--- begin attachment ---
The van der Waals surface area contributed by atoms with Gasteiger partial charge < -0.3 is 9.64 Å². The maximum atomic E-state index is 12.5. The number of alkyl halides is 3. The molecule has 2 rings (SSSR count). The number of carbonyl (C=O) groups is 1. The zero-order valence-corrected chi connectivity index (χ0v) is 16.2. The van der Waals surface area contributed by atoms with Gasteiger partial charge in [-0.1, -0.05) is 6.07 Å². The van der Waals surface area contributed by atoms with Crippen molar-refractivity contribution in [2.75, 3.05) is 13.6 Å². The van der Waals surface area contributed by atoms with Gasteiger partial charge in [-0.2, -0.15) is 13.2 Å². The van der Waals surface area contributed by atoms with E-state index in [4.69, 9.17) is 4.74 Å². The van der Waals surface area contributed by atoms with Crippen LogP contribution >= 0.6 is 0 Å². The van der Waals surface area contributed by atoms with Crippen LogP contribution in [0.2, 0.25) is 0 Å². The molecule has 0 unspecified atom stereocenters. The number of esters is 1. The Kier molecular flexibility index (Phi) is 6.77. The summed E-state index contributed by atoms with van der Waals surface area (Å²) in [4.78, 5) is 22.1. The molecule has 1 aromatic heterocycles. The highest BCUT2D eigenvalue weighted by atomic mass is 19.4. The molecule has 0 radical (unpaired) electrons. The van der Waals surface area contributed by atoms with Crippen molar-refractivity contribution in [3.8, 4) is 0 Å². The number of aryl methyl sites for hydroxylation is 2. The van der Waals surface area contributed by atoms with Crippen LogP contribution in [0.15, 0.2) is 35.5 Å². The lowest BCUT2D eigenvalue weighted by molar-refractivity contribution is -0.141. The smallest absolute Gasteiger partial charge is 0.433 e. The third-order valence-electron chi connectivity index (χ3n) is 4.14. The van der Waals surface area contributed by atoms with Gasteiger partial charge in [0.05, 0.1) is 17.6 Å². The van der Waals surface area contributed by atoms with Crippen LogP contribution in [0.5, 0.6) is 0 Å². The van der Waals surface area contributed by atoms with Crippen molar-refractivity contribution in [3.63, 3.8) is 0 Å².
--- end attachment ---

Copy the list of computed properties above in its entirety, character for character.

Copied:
The van der Waals surface area contributed by atoms with Gasteiger partial charge < -0.3 is 9.64 Å². The maximum atomic E-state index is 12.5. The number of alkyl halides is 3. The molecule has 2 rings (SSSR count). The number of carbonyl (C=O) groups is 1. The zero-order valence-corrected chi connectivity index (χ0v) is 16.2. The van der Waals surface area contributed by atoms with Gasteiger partial charge in [-0.1, -0.05) is 6.07 Å². The van der Waals surface area contributed by atoms with Crippen molar-refractivity contribution in [2.75, 3.05) is 13.6 Å². The van der Waals surface area contributed by atoms with Gasteiger partial charge in [-0.2, -0.15) is 13.2 Å². The van der Waals surface area contributed by atoms with E-state index in [4.69, 9.17) is 4.74 Å². The van der Waals surface area contributed by atoms with Crippen LogP contribution >= 0.6 is 0 Å². The van der Waals surface area contributed by atoms with Crippen LogP contribution in [0.2, 0.25) is 0 Å². The molecule has 0 unspecified atom stereocenters. The number of esters is 1. The Kier molecular flexibility index (Phi) is 6.77. The summed E-state index contributed by atoms with van der Waals surface area (Å²) in [4.78, 5) is 22.1. The molecule has 1 aromatic heterocycles. The highest BCUT2D eigenvalue weighted by atomic mass is 19.4. The molecule has 0 radical (unpaired) electrons. The van der Waals surface area contributed by atoms with Crippen molar-refractivity contribution in [3.8, 4) is 0 Å². The number of aryl methyl sites for hydroxylation is 2. The van der Waals surface area contributed by atoms with Crippen LogP contribution in [0.15, 0.2) is 35.5 Å². The lowest BCUT2D eigenvalue weighted by molar-refractivity contribution is -0.141. The smallest absolute Gasteiger partial charge is 0.433 e. The third-order valence-electron chi connectivity index (χ3n) is 4.14. The van der Waals surface area contributed by atoms with Gasteiger partial charge in [0.05, 0.1) is 17.6 Å². The van der Waals surface area contributed by atoms with Crippen LogP contribution in [0.5, 0.6) is 0 Å². The van der Waals surface area contributed by atoms with Crippen molar-refractivity contribution in [3.63, 3.8) is 0 Å².